Thursday, March 14, 2002

The Wisdom of Bankomat Use

I hope you're all enjoying March. I know I am. I'm now back from Spring Break, which couldn't have been a better vacation for me. I'll give a short (well, maybe not so short) recap of the major happenings during the break. We (Marsha, Sissel, Amy, and I) left Prague on March 2nd to go to a city called Trinec on the border with Poland and Slovakia. That night we went to a concert by our friend Marek, which Jerry also played in. It was held in a packed SDA church in a small town near there. Then we spent the night in our friend Tomas's parent's flat, and then got up early the next morning to hop on the train to Slovakia.

It was supposed to be about a three hour train ride, and we were supposed to transfer trains in a city called Poprad-Tatry. Well, the train was early, so we missed that stop when it went by. In fact, we missed several stops, and when we realized this unfortunate fact, we were in a town called Spisska nova Ves. We quickly jumped off the train and tried to figure out what to do. Of course, none of us spoke Slovak, and we didn't have any Slovak money with us, so finding out how to solve our little dilemma was a bit interesting.

Amy was able to find out that a train was leaving that town in about 7 minutes to go back to Poprad-Tatry, but we still didn't have any money. Amy and Marsha then went off to find out about bus tickets, while Sissel and I looked for a bankomat (ATM machine). After several minutes of searching, I was able to find a bankomat out on the nastupiste (train platform) and withdrew 1000 Slovak crowns from my bank account. By that time, Amy and Marsha were back from the bus station, and I gave Amy the money and she purchased four train tickets for us to get back to Poprad-Tatry in time for us catch the same train to Kezmarok from Poprad that we were supposed to switch to in the first place. It worked out amazingly well.

It was important for us to arrive in Kezmarok on time because we were staying in the house of one of the church members there, and they were going on vacation that same day. We pulled into the station, and the husband (I don't know his name, or any of the names of the family members due to the extreme brevity of our acquaintance) picked us up in his station wagon and gave us a whirlwind tour of the town. He spoke no English, but surprisingly I understood nearly everything he said. Amy did all of the talking though, since she's done a lot better with the conversation aspect of Czech (The man was Slovak, but was speaking mostly Czech.) than I have.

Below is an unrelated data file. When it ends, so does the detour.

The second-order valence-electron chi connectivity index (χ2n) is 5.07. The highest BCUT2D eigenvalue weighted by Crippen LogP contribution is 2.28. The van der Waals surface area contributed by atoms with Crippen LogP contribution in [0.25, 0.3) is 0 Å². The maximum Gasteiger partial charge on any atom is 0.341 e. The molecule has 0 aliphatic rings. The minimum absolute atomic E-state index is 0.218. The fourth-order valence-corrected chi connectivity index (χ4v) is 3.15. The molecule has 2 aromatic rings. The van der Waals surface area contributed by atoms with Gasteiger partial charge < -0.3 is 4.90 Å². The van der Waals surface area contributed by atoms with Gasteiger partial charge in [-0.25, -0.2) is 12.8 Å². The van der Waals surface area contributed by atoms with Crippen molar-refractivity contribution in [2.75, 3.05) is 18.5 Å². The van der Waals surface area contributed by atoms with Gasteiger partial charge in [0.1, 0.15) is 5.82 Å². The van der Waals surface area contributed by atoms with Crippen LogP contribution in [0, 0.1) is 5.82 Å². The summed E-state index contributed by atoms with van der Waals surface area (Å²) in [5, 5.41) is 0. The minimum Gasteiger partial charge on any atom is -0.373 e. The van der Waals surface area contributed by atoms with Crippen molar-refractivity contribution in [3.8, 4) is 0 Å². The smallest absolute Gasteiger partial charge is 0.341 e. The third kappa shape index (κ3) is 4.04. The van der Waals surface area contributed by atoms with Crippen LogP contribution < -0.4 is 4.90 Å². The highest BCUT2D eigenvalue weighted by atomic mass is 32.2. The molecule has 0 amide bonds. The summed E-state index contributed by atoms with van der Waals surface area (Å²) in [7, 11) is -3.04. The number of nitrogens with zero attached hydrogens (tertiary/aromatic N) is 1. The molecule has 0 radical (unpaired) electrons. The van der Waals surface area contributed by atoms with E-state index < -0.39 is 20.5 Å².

After seeing the town and getting oriented, we went to the family's house, which was the first American style house I have seen since I've been here in Europe. It was absolutely amazing. You can't imagine how nice it was for us to realize that we would be spending almost a week in a big American family-house and not a tiny flat or hotel room. They had a basement, they had an upstairs, they had a couch, and they even had a microwave. I slept on a king-sized bed. It couldn't have been more perfect. After explaining all the ins-and-outs of living in the house (i.e. They had automatic lights in the bathroom,and when you're in the shower the sensor can't see you, so the lights turn off, and you have to open and close the shower door to turn them back on again.), the family quickly packed up and headed off on vacation.

We just hung out in the house for the rest of that day.

The next day, we didn't do anything.

The day after that, we went hiking in the High Tatras. This was the most adventurous day of the vacation. We took a train to a town called Stary Smokovec, which means Old Smokovec (whatever Smokovec means...). Then we took an inclined railway up to a higher point on the mountain and started off on the red trail. There was, of course, snow on the trail, so it was very slippery. It was beautiful though. The trail wound up the mountain through a forest and eventually got above treeline. We traversed across most of the slippery front face of one of the Tatras (with Sissel whining the whole time about how we were all going to die if we slipped off the edge of the trail...), and then arrived at a ski-resort. At that point we had travelled perhaps 8 or 9 kilometers, and nobody had any desire to hike back. Once again we ran into a problem with money. We had already spent most of my 1000 crowns on groceries for the week. There was a cable car that would take us down the mountain, but the tickets were 150 crowns each(roughly $4). There was no bankomat at the ski resort, and also no money changers. Amy and Marsha ended up changing 300 Czech crowns for 300 Slovak crowns at the resort restaurant, which is a terrible exchange rate, but we were tired. At the bottom we bought train tickets for 15 crowns to go back to Kezmarok.